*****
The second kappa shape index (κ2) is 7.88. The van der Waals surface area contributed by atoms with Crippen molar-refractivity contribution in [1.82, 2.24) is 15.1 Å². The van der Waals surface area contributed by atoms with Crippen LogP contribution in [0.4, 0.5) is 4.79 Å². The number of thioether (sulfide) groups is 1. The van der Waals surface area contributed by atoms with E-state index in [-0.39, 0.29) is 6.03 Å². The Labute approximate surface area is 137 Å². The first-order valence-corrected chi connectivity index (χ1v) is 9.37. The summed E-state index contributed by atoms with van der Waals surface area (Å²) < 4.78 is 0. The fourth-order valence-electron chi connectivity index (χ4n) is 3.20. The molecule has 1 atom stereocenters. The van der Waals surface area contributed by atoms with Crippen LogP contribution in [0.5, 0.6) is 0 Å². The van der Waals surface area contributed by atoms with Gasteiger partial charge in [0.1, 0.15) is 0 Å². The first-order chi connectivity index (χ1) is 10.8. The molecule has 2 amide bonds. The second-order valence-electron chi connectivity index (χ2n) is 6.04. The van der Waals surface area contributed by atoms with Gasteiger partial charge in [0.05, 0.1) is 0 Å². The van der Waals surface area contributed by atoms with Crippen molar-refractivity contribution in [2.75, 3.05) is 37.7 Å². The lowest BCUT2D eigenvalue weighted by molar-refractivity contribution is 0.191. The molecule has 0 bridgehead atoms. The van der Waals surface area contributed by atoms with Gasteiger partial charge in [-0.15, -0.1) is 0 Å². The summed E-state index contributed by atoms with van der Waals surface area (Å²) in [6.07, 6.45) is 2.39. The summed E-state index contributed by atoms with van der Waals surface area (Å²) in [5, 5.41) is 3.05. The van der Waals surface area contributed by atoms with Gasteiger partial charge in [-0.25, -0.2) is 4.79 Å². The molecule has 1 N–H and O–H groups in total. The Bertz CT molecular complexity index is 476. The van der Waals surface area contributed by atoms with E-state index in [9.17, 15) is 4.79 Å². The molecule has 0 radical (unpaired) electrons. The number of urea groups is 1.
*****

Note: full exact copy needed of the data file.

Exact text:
The second kappa shape index (κ2) is 7.88. The van der Waals surface area contributed by atoms with Crippen molar-refractivity contribution in [1.82, 2.24) is 15.1 Å². The van der Waals surface area contributed by atoms with Crippen LogP contribution in [0.4, 0.5) is 4.79 Å². The number of thioether (sulfide) groups is 1. The van der Waals surface area contributed by atoms with E-state index in [-0.39, 0.29) is 6.03 Å². The Labute approximate surface area is 137 Å². The first-order valence-corrected chi connectivity index (χ1v) is 9.37. The summed E-state index contributed by atoms with van der Waals surface area (Å²) < 4.78 is 0. The fourth-order valence-electron chi connectivity index (χ4n) is 3.20. The molecule has 1 atom stereocenters. The van der Waals surface area contributed by atoms with Crippen LogP contribution in [0.5, 0.6) is 0 Å². The van der Waals surface area contributed by atoms with Gasteiger partial charge in [0.1, 0.15) is 0 Å². The first-order chi connectivity index (χ1) is 10.8. The molecule has 2 amide bonds. The second-order valence-electron chi connectivity index (χ2n) is 6.04. The van der Waals surface area contributed by atoms with Gasteiger partial charge in [0.05, 0.1) is 0 Å². The van der Waals surface area contributed by atoms with Crippen molar-refractivity contribution in [2.75, 3.05) is 37.7 Å². The lowest BCUT2D eigenvalue weighted by molar-refractivity contribution is 0.191. The molecule has 0 bridgehead atoms. The van der Waals surface area contributed by atoms with Gasteiger partial charge in [-0.15, -0.1) is 0 Å². The summed E-state index contributed by atoms with van der Waals surface area (Å²) in [6.07, 6.45) is 2.39. The summed E-state index contributed by atoms with van der Waals surface area (Å²) in [5, 5.41) is 3.05. The van der Waals surface area contributed by atoms with Gasteiger partial charge in [-0.25, -0.2) is 4.79 Å². The molecule has 1 N–H and O–H groups in total. The Bertz CT molecular complexity index is 476. The van der Waals surface area contributed by atoms with E-state index in [9.17, 15) is 4.79 Å². The molecule has 0 radical (unpaired) electrons. The number of urea groups is 1.